John Courtney Murray paved the way for Joe Biden. But does the Jesuit’s theory of America still stand today?
As we give thanks for John Courtney Murray, S.J., we should probably temper our gratitude and be mindful that “the Murray project,” as it is sometimes called, brings with it some caveats.
The chairman of the U.S. bishops’ pro-life committee called it “deeply disturbing and tragic” that any U.S. president would mark the Jan. 22 anniversary of the Roe decision that legalized abortion by praising it and committing to codifying it in law.
A ban on taxpayer funding of abortions began as a bipartisan policy and remains popular, writes Charles A. Donovan of the Charlotte Lozier Institute. President-elect Biden should keep it in place.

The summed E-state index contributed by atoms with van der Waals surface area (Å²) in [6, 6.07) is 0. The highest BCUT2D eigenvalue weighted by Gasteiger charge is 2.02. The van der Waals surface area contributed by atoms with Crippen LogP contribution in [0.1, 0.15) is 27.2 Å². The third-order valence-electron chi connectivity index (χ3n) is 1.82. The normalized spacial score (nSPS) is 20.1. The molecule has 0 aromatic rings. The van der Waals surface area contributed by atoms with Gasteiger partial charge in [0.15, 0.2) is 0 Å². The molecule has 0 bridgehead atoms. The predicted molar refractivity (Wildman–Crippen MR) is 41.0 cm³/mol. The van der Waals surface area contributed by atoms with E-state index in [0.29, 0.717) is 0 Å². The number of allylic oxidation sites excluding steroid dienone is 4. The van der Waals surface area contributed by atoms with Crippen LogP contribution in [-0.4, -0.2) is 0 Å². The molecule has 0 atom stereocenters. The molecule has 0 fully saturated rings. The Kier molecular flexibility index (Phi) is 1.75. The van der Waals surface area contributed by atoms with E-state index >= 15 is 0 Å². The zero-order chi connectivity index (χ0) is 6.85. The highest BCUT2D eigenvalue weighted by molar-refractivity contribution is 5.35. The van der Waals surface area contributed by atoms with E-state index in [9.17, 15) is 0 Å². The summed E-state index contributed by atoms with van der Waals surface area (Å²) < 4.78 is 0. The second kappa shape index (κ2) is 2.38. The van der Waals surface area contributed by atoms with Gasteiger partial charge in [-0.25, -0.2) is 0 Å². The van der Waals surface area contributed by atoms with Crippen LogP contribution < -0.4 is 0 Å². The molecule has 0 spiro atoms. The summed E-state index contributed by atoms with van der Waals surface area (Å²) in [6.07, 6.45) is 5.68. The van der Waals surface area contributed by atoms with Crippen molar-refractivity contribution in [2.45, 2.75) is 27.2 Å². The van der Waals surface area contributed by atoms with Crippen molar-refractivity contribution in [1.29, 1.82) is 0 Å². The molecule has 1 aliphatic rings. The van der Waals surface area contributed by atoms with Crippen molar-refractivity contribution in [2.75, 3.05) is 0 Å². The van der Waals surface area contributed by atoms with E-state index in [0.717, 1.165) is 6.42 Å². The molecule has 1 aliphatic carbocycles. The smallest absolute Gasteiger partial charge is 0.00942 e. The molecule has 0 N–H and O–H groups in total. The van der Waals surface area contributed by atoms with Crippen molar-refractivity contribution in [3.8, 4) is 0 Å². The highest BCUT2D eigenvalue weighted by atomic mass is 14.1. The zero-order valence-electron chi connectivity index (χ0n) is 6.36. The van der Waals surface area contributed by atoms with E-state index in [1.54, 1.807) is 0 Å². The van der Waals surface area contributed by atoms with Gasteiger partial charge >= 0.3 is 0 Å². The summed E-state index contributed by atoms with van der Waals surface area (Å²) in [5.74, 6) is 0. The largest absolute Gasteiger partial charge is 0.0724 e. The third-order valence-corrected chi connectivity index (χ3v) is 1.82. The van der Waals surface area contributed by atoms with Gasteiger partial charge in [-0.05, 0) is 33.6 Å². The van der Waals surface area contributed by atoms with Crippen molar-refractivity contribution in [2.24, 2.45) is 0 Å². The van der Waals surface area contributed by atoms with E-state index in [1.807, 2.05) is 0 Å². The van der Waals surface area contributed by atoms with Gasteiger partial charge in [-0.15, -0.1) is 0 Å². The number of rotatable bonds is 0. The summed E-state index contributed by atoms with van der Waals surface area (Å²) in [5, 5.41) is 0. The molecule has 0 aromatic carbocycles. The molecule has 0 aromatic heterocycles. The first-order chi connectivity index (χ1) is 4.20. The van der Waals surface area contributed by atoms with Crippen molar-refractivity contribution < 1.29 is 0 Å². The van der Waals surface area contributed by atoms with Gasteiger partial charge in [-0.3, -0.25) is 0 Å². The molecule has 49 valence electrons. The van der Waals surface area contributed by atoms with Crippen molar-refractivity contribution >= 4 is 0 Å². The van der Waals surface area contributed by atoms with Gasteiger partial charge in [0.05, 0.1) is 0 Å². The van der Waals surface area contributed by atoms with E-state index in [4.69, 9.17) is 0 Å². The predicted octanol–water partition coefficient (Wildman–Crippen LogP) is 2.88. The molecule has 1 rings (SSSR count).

“There’s more to being pro-life than abortion and assisted suicide,” said organizer Kathleen Domingo. “We want to keep our families safe. We didn’t think it was worth the risk. Life is precious.”
There is no part of our Jesuit ministry that is untouched by the devastating consequences of abortion.
Cardinal Dolan wishes Joe Biden well ahead of inauguration but says ‘there is more of an urgency now’ on abortion
Cardinal Dolan said President-elect Joe Biden “speaks with admirable sensitivity about protecting the rights of the weakest and most threatened” but also “ran on a platform avidly supporting this gruesome capital punishment for innocent preborn babies.”